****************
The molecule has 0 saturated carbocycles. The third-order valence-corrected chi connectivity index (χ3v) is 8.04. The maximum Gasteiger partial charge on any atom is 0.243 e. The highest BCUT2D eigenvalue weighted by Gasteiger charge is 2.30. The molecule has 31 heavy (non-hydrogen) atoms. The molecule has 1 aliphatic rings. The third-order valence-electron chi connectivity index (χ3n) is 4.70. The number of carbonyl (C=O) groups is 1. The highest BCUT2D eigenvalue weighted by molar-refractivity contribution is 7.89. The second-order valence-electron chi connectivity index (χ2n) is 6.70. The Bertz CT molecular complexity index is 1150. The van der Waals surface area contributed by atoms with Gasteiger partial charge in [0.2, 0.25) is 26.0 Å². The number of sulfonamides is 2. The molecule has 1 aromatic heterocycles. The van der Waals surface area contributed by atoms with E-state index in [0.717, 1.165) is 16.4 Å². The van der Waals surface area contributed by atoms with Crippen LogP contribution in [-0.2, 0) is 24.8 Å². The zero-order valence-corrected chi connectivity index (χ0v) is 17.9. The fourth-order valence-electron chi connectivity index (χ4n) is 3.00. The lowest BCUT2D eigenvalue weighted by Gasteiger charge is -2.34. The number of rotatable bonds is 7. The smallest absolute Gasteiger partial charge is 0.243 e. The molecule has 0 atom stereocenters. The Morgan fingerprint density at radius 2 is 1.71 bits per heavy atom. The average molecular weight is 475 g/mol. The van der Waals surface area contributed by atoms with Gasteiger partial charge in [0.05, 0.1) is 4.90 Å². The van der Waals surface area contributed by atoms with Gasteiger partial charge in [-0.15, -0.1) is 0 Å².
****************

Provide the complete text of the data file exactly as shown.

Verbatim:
The molecule has 0 saturated carbocycles. The third-order valence-corrected chi connectivity index (χ3v) is 8.04. The maximum Gasteiger partial charge on any atom is 0.243 e. The highest BCUT2D eigenvalue weighted by Gasteiger charge is 2.30. The molecule has 31 heavy (non-hydrogen) atoms. The molecule has 1 aliphatic rings. The third-order valence-electron chi connectivity index (χ3n) is 4.70. The number of carbonyl (C=O) groups is 1. The highest BCUT2D eigenvalue weighted by molar-refractivity contribution is 7.89. The second-order valence-electron chi connectivity index (χ2n) is 6.70. The Bertz CT molecular complexity index is 1150. The van der Waals surface area contributed by atoms with Gasteiger partial charge in [0.2, 0.25) is 26.0 Å². The number of sulfonamides is 2. The molecule has 1 aromatic heterocycles. The van der Waals surface area contributed by atoms with E-state index in [0.717, 1.165) is 16.4 Å². The van der Waals surface area contributed by atoms with Crippen LogP contribution in [-0.2, 0) is 24.8 Å². The zero-order valence-corrected chi connectivity index (χ0v) is 17.9. The fourth-order valence-electron chi connectivity index (χ4n) is 3.00. The lowest BCUT2D eigenvalue weighted by Gasteiger charge is -2.34. The number of rotatable bonds is 7. The smallest absolute Gasteiger partial charge is 0.243 e. The molecule has 0 atom stereocenters. The Morgan fingerprint density at radius 2 is 1.71 bits per heavy atom. The average molecular weight is 475 g/mol. The van der Waals surface area contributed by atoms with Gasteiger partial charge in [0.05, 0.1) is 4.90 Å². The van der Waals surface area contributed by atoms with Gasteiger partial charge in [-0.15, -0.1) is 0 Å².